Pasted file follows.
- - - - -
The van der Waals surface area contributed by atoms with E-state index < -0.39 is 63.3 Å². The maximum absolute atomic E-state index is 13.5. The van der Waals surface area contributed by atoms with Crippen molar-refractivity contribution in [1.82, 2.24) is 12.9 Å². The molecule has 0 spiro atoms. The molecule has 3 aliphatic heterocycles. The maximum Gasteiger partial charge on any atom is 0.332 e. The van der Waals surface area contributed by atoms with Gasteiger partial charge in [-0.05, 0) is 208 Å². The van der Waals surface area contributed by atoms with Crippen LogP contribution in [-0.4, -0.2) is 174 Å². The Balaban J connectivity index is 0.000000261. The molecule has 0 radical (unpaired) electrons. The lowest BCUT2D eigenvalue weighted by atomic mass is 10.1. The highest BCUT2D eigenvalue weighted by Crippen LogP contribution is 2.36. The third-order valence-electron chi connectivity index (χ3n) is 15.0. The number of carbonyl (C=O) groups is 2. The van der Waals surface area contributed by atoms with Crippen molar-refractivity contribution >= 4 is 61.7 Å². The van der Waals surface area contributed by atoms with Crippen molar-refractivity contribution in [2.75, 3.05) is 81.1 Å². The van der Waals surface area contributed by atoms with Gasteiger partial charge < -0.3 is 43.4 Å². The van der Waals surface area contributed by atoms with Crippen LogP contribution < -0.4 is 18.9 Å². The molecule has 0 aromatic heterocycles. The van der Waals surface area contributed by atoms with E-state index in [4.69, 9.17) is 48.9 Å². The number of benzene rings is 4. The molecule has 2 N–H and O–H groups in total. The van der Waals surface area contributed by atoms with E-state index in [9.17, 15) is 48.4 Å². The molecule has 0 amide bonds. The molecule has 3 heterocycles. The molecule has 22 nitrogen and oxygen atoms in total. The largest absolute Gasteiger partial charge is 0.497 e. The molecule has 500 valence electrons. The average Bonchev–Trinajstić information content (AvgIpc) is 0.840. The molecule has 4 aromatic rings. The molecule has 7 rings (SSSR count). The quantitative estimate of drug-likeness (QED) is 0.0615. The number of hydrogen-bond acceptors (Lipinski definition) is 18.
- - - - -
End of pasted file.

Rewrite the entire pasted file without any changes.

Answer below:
The van der Waals surface area contributed by atoms with E-state index < -0.39 is 63.3 Å². The maximum absolute atomic E-state index is 13.5. The van der Waals surface area contributed by atoms with Crippen molar-refractivity contribution in [1.82, 2.24) is 12.9 Å². The molecule has 0 spiro atoms. The molecule has 3 aliphatic heterocycles. The maximum Gasteiger partial charge on any atom is 0.332 e. The van der Waals surface area contributed by atoms with Gasteiger partial charge in [-0.05, 0) is 208 Å². The van der Waals surface area contributed by atoms with Crippen LogP contribution in [-0.4, -0.2) is 174 Å². The Balaban J connectivity index is 0.000000261. The molecule has 0 radical (unpaired) electrons. The lowest BCUT2D eigenvalue weighted by atomic mass is 10.1. The highest BCUT2D eigenvalue weighted by Crippen LogP contribution is 2.36. The third-order valence-electron chi connectivity index (χ3n) is 15.0. The number of carbonyl (C=O) groups is 2. The van der Waals surface area contributed by atoms with Crippen molar-refractivity contribution >= 4 is 61.7 Å². The van der Waals surface area contributed by atoms with Crippen molar-refractivity contribution in [2.75, 3.05) is 81.1 Å². The van der Waals surface area contributed by atoms with Gasteiger partial charge < -0.3 is 43.4 Å². The van der Waals surface area contributed by atoms with Crippen LogP contribution < -0.4 is 18.9 Å². The molecule has 0 aromatic heterocycles. The van der Waals surface area contributed by atoms with E-state index in [4.69, 9.17) is 48.9 Å². The number of benzene rings is 4. The molecule has 2 N–H and O–H groups in total. The van der Waals surface area contributed by atoms with E-state index in [9.17, 15) is 48.4 Å². The molecule has 0 amide bonds. The molecule has 3 heterocycles. The molecule has 22 nitrogen and oxygen atoms in total. The largest absolute Gasteiger partial charge is 0.497 e. The molecule has 500 valence electrons. The average Bonchev–Trinajstić information content (AvgIpc) is 0.840. The molecule has 4 aromatic rings. The molecule has 7 rings (SSSR count). The quantitative estimate of drug-likeness (QED) is 0.0615. The number of hydrogen-bond acceptors (Lipinski definition) is 18.